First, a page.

Citizen of the Galaxy (1957)


Robert A. Heinlein (writer).


Read in 2018.


The steady rise of the protagonist from slave to tycoon.


This is damn fine young-adult SF, the second-to-last of Heinlein’s juveniles. The escalation of the protagonist’s ability and status, while tritely wish-fulfilling for the reader, is neatly counterbalanced by the mental scars of slavery and Thorby’s deep humility, as well as the fact that he’s miserable as a tycoon. He stays on the high end of the ladder not because it gives him the material resources for his own Batman-like moral crusade but because the diffuse center of galactic capitalism, including his own company, is a driving factor of the moral problem he wants to combat: Some part of his family business of building spaceships is selling them to slavers, and even with FTL communications and benevolent leadership it is realistically hard to root out that corruption in an interplanetary system built to run on greed. The cultural elite lives in denial and complicity. That is good worldbuilding and it has aged remarkably well. Even the computers, which are developing apace, actually seem plausible. As Mark Yon once pointed out, it is amazing that Heinlein got this out before the launch of Sputnik.

The grand sweep and moral charge are the stuff of Gray Lensman (1939) toned down, but the fundamental ideas are very different, and that comes through in all the nuances. There’s an anthropological kinship system for FTL free traders! The more immediate model for this story, Kipling’s Kim (1900), is naïve by comparison, revolving around both mysticism and imperial British bullshit. Heinlein improves on his predecessors, despite some sexism and unimaginative cultural associations: the slavers use quasi-oriental nomenclature (“-pore”) whereas the capitalists are New England Anglo types in a recognizable legal system. I particularly appreciate the anthropologist-sociologist Margaret’s point about the free traders–the People–not actually being free: That’s Heinlein formulating his libertarian obsession with unusual grace and intelligence through the mouth of an accomplished female scholar. The title of the novel refers to the same notion of basic freedom and responsibility. I also enjoyed the near-absence of violence, a nice surprise. The ending, however, is a weak courtroom drama.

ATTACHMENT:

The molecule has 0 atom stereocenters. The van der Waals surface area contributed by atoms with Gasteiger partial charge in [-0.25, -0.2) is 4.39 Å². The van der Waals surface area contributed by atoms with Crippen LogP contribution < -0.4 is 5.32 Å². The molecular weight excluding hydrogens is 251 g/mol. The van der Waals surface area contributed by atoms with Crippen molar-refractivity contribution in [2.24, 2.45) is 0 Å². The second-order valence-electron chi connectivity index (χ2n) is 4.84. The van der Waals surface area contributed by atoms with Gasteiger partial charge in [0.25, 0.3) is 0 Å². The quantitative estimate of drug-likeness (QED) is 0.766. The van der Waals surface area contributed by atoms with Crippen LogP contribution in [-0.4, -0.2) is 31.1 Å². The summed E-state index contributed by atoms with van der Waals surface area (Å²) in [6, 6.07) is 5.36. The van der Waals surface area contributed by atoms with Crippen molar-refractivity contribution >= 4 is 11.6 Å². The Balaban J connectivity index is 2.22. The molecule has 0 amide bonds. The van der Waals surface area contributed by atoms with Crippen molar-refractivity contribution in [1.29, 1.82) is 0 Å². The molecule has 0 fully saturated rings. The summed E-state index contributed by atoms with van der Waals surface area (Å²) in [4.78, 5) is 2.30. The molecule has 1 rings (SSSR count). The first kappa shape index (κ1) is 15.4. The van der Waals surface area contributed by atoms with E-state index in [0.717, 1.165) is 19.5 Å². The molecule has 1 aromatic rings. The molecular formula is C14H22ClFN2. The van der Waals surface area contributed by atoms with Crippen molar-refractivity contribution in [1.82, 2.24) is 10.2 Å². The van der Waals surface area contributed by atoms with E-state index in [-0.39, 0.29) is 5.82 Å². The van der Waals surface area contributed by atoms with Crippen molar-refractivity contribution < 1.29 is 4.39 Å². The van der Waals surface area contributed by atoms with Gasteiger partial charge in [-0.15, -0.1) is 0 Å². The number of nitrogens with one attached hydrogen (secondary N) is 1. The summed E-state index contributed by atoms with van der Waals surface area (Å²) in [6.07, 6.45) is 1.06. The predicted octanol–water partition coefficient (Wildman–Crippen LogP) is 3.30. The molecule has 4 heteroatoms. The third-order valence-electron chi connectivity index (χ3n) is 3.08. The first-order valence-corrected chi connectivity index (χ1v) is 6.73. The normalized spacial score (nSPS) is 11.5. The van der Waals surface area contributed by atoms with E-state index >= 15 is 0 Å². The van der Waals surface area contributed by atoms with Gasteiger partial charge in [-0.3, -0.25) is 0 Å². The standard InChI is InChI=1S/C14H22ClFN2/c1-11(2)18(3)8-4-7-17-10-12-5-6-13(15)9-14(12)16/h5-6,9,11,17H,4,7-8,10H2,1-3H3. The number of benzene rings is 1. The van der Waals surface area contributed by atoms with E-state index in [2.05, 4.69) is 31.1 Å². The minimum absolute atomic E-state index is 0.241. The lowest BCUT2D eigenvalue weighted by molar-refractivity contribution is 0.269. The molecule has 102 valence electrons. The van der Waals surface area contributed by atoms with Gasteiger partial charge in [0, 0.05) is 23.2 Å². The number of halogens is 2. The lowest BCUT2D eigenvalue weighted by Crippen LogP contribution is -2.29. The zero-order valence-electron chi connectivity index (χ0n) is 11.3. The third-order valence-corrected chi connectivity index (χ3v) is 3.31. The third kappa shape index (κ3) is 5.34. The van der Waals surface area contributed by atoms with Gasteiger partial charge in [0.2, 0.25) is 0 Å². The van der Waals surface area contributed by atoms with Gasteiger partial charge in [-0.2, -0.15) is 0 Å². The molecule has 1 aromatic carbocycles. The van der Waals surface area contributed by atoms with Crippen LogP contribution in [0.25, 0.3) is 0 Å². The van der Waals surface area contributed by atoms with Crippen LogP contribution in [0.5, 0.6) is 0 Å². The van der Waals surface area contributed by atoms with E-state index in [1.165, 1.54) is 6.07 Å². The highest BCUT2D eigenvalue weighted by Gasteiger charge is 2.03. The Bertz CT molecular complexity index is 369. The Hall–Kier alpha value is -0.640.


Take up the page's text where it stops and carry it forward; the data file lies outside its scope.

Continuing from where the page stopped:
References here: Star Trek (1966), “The Alternative Factor” (1967), Star Wars (1977).

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